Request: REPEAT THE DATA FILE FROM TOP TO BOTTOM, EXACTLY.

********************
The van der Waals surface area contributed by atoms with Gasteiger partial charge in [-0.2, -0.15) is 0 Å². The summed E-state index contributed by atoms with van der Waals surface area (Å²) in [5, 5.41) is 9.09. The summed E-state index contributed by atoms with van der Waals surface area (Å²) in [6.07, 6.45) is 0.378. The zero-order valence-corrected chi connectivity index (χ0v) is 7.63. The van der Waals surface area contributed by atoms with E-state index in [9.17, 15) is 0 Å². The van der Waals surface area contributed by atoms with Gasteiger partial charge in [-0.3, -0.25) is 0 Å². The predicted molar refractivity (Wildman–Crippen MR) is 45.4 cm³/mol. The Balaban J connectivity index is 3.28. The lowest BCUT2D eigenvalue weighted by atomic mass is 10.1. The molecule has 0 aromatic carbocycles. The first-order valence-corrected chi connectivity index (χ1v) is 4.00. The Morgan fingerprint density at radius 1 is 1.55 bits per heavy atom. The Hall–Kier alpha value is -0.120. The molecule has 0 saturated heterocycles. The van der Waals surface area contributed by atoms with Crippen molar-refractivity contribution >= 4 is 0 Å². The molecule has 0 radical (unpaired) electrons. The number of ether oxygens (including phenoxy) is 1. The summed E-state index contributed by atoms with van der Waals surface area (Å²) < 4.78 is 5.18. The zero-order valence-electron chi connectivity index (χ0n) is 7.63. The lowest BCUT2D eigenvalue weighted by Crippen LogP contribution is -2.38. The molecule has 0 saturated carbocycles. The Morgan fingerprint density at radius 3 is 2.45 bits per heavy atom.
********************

The van der Waals surface area contributed by atoms with Gasteiger partial charge in [-0.2, -0.15) is 0 Å². The summed E-state index contributed by atoms with van der Waals surface area (Å²) in [5, 5.41) is 9.09. The summed E-state index contributed by atoms with van der Waals surface area (Å²) in [6.07, 6.45) is 0.378. The zero-order valence-corrected chi connectivity index (χ0v) is 7.63. The van der Waals surface area contributed by atoms with E-state index in [9.17, 15) is 0 Å². The van der Waals surface area contributed by atoms with Gasteiger partial charge in [-0.3, -0.25) is 0 Å². The predicted molar refractivity (Wildman–Crippen MR) is 45.4 cm³/mol. The Balaban J connectivity index is 3.28. The lowest BCUT2D eigenvalue weighted by atomic mass is 10.1. The molecule has 0 aromatic carbocycles. The first-order valence-corrected chi connectivity index (χ1v) is 4.00. The Morgan fingerprint density at radius 1 is 1.55 bits per heavy atom. The Hall–Kier alpha value is -0.120. The molecule has 0 saturated heterocycles. The van der Waals surface area contributed by atoms with Crippen molar-refractivity contribution >= 4 is 0 Å². The molecule has 0 radical (unpaired) electrons. The number of ether oxygens (including phenoxy) is 1. The summed E-state index contributed by atoms with van der Waals surface area (Å²) < 4.78 is 5.18. The zero-order valence-electron chi connectivity index (χ0n) is 7.63. The lowest BCUT2D eigenvalue weighted by Crippen LogP contribution is -2.38. The molecule has 0 saturated carbocycles. The Morgan fingerprint density at radius 3 is 2.45 bits per heavy atom.